Leading Economic Index slips 0.1 percent in September
The US Leading Economic Index (LEI) declined 0.1 percent in September to 111.9 because of weaknesses in the manufacturing sector and the interest rate spread which were only partially offset by rising stock prices and a positive contribution from the Leading Credit Index. Looking ahead, the LEI is consistent with an economy that is still growing, albeit more slowly, through the end of the year and into 2020.
Fed’s October Beige Book reports continued economic expansion at slight to modest pace
The U.S. economy expanded at a slight to modest pace since the prior report as business activity varied across the country. Reports from Districts representing states in the southern and western U.S. generally were more upbeat than Districts representing the Midwest and Great Plains. Housing market conditions changed little. Business contacts mostly expect the economic expansion to continue; however, many lowered their outlooks for growth in the coming 6 to 12 months.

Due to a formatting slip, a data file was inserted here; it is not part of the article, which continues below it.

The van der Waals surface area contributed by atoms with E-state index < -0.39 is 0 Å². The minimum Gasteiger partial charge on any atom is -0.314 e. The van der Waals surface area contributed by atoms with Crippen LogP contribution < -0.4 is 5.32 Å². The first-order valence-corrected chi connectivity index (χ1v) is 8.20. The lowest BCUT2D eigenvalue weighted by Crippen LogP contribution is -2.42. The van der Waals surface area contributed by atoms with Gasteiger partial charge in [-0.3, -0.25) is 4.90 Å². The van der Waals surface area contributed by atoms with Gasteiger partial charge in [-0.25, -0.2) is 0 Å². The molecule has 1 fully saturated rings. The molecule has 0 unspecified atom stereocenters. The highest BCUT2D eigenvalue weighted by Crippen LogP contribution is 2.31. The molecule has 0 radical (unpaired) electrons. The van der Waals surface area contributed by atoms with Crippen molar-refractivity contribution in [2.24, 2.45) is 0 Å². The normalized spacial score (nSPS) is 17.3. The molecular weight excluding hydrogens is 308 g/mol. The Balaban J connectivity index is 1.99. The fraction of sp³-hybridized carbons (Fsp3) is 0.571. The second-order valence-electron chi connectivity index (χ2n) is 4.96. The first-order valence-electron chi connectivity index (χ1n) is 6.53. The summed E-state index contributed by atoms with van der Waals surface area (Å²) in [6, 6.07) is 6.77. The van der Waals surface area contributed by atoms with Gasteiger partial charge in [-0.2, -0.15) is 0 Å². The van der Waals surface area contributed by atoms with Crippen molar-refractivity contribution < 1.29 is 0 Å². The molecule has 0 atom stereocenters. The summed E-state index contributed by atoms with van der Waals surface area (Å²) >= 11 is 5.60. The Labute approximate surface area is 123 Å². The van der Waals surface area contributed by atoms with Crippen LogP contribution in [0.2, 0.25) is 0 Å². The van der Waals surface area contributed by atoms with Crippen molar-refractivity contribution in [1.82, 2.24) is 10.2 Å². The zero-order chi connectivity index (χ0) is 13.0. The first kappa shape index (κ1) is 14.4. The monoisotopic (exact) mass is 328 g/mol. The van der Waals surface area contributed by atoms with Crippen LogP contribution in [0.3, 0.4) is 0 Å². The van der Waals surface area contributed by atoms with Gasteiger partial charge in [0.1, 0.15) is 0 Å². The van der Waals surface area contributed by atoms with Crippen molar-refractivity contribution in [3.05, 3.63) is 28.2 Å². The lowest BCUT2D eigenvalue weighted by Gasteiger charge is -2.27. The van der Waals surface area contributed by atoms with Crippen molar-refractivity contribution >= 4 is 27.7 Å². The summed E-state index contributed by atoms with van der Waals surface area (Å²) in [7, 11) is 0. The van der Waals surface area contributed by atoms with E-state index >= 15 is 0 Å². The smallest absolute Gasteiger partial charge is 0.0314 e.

Zillow: September for-sale home inventory down 6.4 percent year-on-year, prices up 4.8 percent
For-sale inventory continued to fall in September after a mild recovery earlier this year. There are 102,112 fewer homes on the market in the U.S. than there were last year, a 6.4% year-over-year drop. The median home in the U.S. is worth $231,000, up 4.8% from this time last year. Accelerating quarterly growth indicates that we may be reaching a turning point after a cool down over the past several months. Rent growth remains stable, up 2.2% year-over-year to $1,597.